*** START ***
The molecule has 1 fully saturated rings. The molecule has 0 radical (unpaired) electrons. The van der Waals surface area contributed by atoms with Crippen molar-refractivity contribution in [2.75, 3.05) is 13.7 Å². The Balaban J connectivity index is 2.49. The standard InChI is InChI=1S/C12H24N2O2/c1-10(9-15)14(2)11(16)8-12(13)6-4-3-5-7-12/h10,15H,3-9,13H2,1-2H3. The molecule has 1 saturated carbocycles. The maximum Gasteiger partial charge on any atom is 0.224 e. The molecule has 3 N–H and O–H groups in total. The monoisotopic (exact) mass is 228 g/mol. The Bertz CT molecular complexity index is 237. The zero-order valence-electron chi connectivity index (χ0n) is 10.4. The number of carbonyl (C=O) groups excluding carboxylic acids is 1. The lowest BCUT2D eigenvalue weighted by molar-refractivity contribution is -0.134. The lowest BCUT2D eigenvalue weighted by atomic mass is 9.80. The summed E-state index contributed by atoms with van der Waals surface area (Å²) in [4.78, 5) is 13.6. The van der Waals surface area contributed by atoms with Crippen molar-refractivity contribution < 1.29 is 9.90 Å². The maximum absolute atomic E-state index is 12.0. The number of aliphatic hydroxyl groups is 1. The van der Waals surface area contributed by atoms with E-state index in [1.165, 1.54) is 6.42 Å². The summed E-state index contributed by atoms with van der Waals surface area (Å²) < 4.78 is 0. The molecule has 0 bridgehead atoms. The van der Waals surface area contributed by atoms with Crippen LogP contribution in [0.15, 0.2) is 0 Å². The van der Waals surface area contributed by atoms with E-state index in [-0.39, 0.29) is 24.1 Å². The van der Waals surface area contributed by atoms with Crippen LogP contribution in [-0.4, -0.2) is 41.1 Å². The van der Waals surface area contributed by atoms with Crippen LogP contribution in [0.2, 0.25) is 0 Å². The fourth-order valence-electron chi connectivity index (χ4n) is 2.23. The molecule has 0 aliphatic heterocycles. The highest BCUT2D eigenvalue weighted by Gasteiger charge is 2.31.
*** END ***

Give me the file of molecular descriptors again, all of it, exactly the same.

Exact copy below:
The molecule has 1 fully saturated rings. The molecule has 0 radical (unpaired) electrons. The van der Waals surface area contributed by atoms with Crippen molar-refractivity contribution in [2.75, 3.05) is 13.7 Å². The Balaban J connectivity index is 2.49. The standard InChI is InChI=1S/C12H24N2O2/c1-10(9-15)14(2)11(16)8-12(13)6-4-3-5-7-12/h10,15H,3-9,13H2,1-2H3. The molecule has 1 saturated carbocycles. The maximum Gasteiger partial charge on any atom is 0.224 e. The molecule has 3 N–H and O–H groups in total. The monoisotopic (exact) mass is 228 g/mol. The Bertz CT molecular complexity index is 237. The zero-order valence-electron chi connectivity index (χ0n) is 10.4. The number of carbonyl (C=O) groups excluding carboxylic acids is 1. The lowest BCUT2D eigenvalue weighted by molar-refractivity contribution is -0.134. The lowest BCUT2D eigenvalue weighted by atomic mass is 9.80. The summed E-state index contributed by atoms with van der Waals surface area (Å²) in [4.78, 5) is 13.6. The van der Waals surface area contributed by atoms with Crippen molar-refractivity contribution < 1.29 is 9.90 Å². The maximum absolute atomic E-state index is 12.0. The number of aliphatic hydroxyl groups is 1. The van der Waals surface area contributed by atoms with E-state index in [1.165, 1.54) is 6.42 Å². The summed E-state index contributed by atoms with van der Waals surface area (Å²) < 4.78 is 0. The molecule has 0 bridgehead atoms. The van der Waals surface area contributed by atoms with Crippen LogP contribution in [0.15, 0.2) is 0 Å². The van der Waals surface area contributed by atoms with E-state index in [-0.39, 0.29) is 24.1 Å². The van der Waals surface area contributed by atoms with Crippen LogP contribution in [-0.4, -0.2) is 41.1 Å². The van der Waals surface area contributed by atoms with Crippen LogP contribution in [0.2, 0.25) is 0 Å². The fourth-order valence-electron chi connectivity index (χ4n) is 2.23. The molecule has 0 aliphatic heterocycles. The highest BCUT2D eigenvalue weighted by Gasteiger charge is 2.31.